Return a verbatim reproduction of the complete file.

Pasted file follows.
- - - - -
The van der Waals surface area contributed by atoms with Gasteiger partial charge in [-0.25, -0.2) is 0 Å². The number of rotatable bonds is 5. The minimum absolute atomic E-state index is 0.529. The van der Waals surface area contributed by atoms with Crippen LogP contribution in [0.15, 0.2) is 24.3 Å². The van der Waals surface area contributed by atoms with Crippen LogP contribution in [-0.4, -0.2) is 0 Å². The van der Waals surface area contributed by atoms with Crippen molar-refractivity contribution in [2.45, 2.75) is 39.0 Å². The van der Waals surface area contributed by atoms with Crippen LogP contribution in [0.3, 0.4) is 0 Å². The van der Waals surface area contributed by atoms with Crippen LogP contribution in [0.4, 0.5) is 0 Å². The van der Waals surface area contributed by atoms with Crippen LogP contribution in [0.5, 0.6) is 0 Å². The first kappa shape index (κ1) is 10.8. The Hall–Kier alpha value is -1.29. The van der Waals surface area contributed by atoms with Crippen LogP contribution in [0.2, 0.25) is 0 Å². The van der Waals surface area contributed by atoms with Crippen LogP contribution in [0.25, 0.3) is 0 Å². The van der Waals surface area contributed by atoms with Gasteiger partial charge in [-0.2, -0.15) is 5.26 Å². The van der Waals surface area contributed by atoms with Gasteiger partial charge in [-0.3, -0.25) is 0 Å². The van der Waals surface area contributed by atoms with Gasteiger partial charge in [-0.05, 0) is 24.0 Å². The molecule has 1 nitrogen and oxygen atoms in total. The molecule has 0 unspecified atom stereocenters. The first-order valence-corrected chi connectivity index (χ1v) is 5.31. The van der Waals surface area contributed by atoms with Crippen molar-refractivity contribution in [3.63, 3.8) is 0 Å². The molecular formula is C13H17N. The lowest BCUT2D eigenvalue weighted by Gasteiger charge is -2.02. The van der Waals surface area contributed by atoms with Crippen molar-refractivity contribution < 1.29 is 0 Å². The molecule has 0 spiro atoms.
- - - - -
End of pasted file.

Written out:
The van der Waals surface area contributed by atoms with Gasteiger partial charge in [-0.25, -0.2) is 0 Å². The number of rotatable bonds is 5. The minimum absolute atomic E-state index is 0.529. The van der Waals surface area contributed by atoms with Crippen LogP contribution in [0.15, 0.2) is 24.3 Å². The van der Waals surface area contributed by atoms with Crippen LogP contribution in [-0.4, -0.2) is 0 Å². The van der Waals surface area contributed by atoms with Crippen molar-refractivity contribution in [2.45, 2.75) is 39.0 Å². The van der Waals surface area contributed by atoms with Crippen LogP contribution in [0.3, 0.4) is 0 Å². The van der Waals surface area contributed by atoms with Crippen LogP contribution in [0.4, 0.5) is 0 Å². The van der Waals surface area contributed by atoms with Crippen LogP contribution in [0.5, 0.6) is 0 Å². The first kappa shape index (κ1) is 10.8. The Hall–Kier alpha value is -1.29. The van der Waals surface area contributed by atoms with Crippen LogP contribution in [0.2, 0.25) is 0 Å². The van der Waals surface area contributed by atoms with Crippen LogP contribution in [0.25, 0.3) is 0 Å². The van der Waals surface area contributed by atoms with Gasteiger partial charge in [-0.2, -0.15) is 5.26 Å². The van der Waals surface area contributed by atoms with Gasteiger partial charge in [-0.3, -0.25) is 0 Å². The van der Waals surface area contributed by atoms with Gasteiger partial charge in [-0.05, 0) is 24.0 Å². The molecule has 1 nitrogen and oxygen atoms in total. The molecule has 0 unspecified atom stereocenters. The first-order valence-corrected chi connectivity index (χ1v) is 5.31. The van der Waals surface area contributed by atoms with Crippen molar-refractivity contribution in [3.63, 3.8) is 0 Å². The molecular formula is C13H17N. The lowest BCUT2D eigenvalue weighted by Gasteiger charge is -2.02. The van der Waals surface area contributed by atoms with Crippen molar-refractivity contribution < 1.29 is 0 Å². The molecule has 0 spiro atoms.